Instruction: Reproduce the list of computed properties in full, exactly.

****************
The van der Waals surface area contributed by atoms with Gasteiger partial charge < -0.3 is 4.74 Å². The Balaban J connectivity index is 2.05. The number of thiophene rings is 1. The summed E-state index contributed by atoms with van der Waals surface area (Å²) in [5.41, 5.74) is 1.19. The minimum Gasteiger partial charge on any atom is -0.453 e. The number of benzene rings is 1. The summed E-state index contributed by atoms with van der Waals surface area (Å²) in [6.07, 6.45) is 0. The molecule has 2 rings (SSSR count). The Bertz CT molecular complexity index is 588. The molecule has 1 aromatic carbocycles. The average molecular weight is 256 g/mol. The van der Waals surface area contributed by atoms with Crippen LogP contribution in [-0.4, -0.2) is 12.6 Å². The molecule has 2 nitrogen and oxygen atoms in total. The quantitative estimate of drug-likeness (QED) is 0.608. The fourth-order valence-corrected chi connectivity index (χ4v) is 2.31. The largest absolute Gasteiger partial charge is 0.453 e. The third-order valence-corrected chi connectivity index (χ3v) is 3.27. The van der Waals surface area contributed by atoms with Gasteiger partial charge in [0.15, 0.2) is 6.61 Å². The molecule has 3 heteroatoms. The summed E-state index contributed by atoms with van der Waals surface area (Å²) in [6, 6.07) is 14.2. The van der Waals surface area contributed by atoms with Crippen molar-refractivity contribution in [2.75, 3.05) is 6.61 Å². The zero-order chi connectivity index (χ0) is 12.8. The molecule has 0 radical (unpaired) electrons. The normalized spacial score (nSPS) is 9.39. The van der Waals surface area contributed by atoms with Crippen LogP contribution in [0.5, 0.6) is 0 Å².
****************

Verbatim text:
The van der Waals surface area contributed by atoms with Gasteiger partial charge < -0.3 is 4.74 Å². The Balaban J connectivity index is 2.05. The number of thiophene rings is 1. The summed E-state index contributed by atoms with van der Waals surface area (Å²) in [5.41, 5.74) is 1.19. The minimum Gasteiger partial charge on any atom is -0.453 e. The number of benzene rings is 1. The summed E-state index contributed by atoms with van der Waals surface area (Å²) in [6.07, 6.45) is 0. The molecule has 2 rings (SSSR count). The Bertz CT molecular complexity index is 588. The molecule has 1 aromatic carbocycles. The average molecular weight is 256 g/mol. The van der Waals surface area contributed by atoms with Crippen LogP contribution in [-0.4, -0.2) is 12.6 Å². The molecule has 2 nitrogen and oxygen atoms in total. The quantitative estimate of drug-likeness (QED) is 0.608. The fourth-order valence-corrected chi connectivity index (χ4v) is 2.31. The largest absolute Gasteiger partial charge is 0.453 e. The third-order valence-corrected chi connectivity index (χ3v) is 3.27. The van der Waals surface area contributed by atoms with Gasteiger partial charge in [0.15, 0.2) is 6.61 Å². The molecule has 3 heteroatoms. The summed E-state index contributed by atoms with van der Waals surface area (Å²) in [6, 6.07) is 14.2. The van der Waals surface area contributed by atoms with Crippen molar-refractivity contribution in [2.75, 3.05) is 6.61 Å². The zero-order chi connectivity index (χ0) is 12.8. The molecule has 0 radical (unpaired) electrons. The normalized spacial score (nSPS) is 9.39. The van der Waals surface area contributed by atoms with Crippen LogP contribution in [0.5, 0.6) is 0 Å².